After spending Christmas in New York and Florida, flown to Scotland and back this weekend for my sister's wedding party and having already booked my next New York trip in April, I've decided that I can't continue to obsess about the environment when my carbon footprint is as big as the Jolly (not so) Green Giant.
My wife discovered a website called Carbonfund.org that enables you calculate how much CO2 you're responsible for and offset it by supporting renewable energy, energy efficiency and reforestation projects. The cost for my not inconsiderable contribution to polluting the upper atmosphere this year: £60.
Considering my average yearly travel will at least include 3 or 4 returns to New York, a return to the US west coast, a trip to Eastern Canada and a good half dozen return trips within the UK and Europe I think that £60 is a small amount to pay to help lift the guilt from my shoulders, as well as make up for my part in Global Warming.
So, when British Prime Minister Tony Blair last week responded to a call to cut down his international travel as "impractical", it really was a missed opportunity. Blair went on to say, "I personally think these things are a bit impractical actually to expect people to do that...It's like telling people you shouldn't drive anywhere".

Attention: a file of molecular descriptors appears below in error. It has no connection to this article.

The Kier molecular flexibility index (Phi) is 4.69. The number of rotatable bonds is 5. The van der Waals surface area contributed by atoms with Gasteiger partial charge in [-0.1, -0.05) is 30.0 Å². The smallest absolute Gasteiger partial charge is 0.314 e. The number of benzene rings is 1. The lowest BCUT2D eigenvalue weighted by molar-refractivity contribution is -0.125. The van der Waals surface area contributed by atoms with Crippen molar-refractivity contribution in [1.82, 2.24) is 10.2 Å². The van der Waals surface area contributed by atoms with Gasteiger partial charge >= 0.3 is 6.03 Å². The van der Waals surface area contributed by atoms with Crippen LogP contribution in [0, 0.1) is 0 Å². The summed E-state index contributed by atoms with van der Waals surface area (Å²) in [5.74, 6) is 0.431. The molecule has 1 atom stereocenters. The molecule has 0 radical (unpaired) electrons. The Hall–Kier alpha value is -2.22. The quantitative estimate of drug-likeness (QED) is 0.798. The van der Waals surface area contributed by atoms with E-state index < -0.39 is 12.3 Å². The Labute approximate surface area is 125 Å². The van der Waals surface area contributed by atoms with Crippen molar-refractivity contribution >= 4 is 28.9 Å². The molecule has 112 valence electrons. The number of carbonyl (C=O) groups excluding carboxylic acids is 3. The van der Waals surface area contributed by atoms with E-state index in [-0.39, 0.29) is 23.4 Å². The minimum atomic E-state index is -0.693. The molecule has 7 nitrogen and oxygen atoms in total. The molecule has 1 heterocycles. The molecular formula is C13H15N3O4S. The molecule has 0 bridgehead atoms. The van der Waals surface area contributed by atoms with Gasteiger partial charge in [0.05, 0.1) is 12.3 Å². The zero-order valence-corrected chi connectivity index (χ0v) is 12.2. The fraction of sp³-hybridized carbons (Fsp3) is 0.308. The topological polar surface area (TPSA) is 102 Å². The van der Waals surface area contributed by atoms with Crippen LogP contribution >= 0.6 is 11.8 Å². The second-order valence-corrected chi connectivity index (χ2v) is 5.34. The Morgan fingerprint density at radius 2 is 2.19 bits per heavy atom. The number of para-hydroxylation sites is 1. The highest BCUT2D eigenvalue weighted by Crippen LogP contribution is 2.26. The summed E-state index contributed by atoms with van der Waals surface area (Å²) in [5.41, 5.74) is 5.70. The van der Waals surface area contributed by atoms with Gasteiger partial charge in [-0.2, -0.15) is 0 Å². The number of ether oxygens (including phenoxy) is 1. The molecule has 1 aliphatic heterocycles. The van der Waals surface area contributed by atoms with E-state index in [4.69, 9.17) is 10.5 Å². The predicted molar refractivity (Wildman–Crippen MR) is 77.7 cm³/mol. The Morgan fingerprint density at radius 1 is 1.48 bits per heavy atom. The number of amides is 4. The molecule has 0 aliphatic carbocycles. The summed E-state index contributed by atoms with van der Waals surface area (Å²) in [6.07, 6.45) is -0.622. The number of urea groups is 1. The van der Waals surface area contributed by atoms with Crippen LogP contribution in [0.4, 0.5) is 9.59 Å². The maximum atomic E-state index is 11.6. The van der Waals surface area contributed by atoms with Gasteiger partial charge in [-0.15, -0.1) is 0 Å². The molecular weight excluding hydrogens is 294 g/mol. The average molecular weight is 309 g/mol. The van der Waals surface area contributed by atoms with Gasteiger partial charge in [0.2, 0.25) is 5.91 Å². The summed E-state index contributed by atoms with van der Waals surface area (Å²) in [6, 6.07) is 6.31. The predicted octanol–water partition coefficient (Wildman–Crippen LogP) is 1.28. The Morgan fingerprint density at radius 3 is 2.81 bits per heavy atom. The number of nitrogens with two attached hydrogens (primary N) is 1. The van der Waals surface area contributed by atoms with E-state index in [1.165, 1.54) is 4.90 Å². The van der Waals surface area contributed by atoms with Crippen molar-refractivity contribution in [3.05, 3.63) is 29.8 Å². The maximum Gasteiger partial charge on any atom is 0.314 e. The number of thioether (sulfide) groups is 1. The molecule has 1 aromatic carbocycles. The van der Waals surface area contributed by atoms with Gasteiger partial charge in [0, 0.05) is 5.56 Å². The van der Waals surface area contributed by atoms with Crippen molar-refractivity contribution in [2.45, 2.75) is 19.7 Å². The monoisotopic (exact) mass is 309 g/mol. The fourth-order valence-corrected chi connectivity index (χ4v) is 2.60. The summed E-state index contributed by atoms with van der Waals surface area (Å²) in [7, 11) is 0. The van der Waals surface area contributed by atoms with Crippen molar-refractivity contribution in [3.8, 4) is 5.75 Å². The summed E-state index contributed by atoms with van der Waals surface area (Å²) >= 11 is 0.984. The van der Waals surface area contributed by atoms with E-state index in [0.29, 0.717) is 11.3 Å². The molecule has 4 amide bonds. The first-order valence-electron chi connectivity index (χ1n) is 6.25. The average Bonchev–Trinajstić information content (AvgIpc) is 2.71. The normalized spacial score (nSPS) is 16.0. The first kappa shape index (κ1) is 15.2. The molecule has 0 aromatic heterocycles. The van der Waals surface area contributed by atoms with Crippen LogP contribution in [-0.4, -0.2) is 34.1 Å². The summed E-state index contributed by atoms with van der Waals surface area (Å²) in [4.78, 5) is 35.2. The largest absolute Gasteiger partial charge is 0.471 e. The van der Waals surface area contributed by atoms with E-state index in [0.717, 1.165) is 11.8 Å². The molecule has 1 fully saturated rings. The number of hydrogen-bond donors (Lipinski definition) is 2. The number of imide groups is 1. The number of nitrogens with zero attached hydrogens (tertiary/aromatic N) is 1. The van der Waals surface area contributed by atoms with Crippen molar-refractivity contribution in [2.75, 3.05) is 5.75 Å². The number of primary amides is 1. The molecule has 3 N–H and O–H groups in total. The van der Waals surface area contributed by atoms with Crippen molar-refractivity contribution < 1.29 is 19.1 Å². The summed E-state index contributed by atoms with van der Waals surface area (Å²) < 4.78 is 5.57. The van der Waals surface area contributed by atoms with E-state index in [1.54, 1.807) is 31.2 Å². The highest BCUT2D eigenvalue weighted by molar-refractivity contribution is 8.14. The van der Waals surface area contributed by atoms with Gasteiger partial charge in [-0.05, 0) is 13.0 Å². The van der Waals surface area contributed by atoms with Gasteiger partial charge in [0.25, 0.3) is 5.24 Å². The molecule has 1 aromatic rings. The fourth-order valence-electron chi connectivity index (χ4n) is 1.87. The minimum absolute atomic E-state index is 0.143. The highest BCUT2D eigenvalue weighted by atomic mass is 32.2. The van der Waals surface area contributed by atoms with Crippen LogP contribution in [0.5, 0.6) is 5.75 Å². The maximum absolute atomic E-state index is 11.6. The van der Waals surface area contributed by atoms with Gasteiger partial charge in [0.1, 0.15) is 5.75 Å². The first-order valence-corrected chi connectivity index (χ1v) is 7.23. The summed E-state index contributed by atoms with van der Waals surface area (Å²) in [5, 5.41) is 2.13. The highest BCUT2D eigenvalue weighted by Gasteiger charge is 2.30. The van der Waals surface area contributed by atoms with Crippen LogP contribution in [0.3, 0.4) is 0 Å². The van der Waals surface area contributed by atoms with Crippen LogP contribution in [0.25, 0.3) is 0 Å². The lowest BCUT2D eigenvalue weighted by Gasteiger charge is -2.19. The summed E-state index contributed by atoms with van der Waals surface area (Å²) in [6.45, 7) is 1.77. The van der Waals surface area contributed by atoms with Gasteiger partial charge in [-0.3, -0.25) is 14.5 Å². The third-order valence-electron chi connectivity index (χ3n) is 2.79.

If the Prime Minister was serious about environmental issues, he should have, like Conservative Leader David Cameron, long ago started off-setting his personal travel. It wouldn't have cost much, it would have been marvellous (much needed) PR for him and more importantly it would have provided opportunities to promote carbon neutrality scheme, which would have been expanding upon at great length by our hungry media who have hours of airtime, acres of newsprint and millions of pixels to fill.
Instead, a Number 10 spokesman later said that Mr Blair WILL offset emissions from his holiday flights - a begrudged, face-saving gesture from a spin doctor. However, the Prime Minister's own website records that he only offset himself and not the other 4 members of his family, "Asked to clarify whether the Prime Minister was offsetting his own travel, or that of the whole family, the Prime Minister's Official Spokesman (PMOS) said that it was his personal travel, but the PMOS was not going to get involved further".
The British Government has a plan in place to be carbon neutral, but not until 2012. As a frequent business traveller the Prime Minister could have, as a result of this publicity, led the way in encouraging individuals and businesses alike to take personal responsibility for their carbon footprint.
Sadly, our Prime Minsiter has revealed that his environmental credentials don't stand up to scrutiny.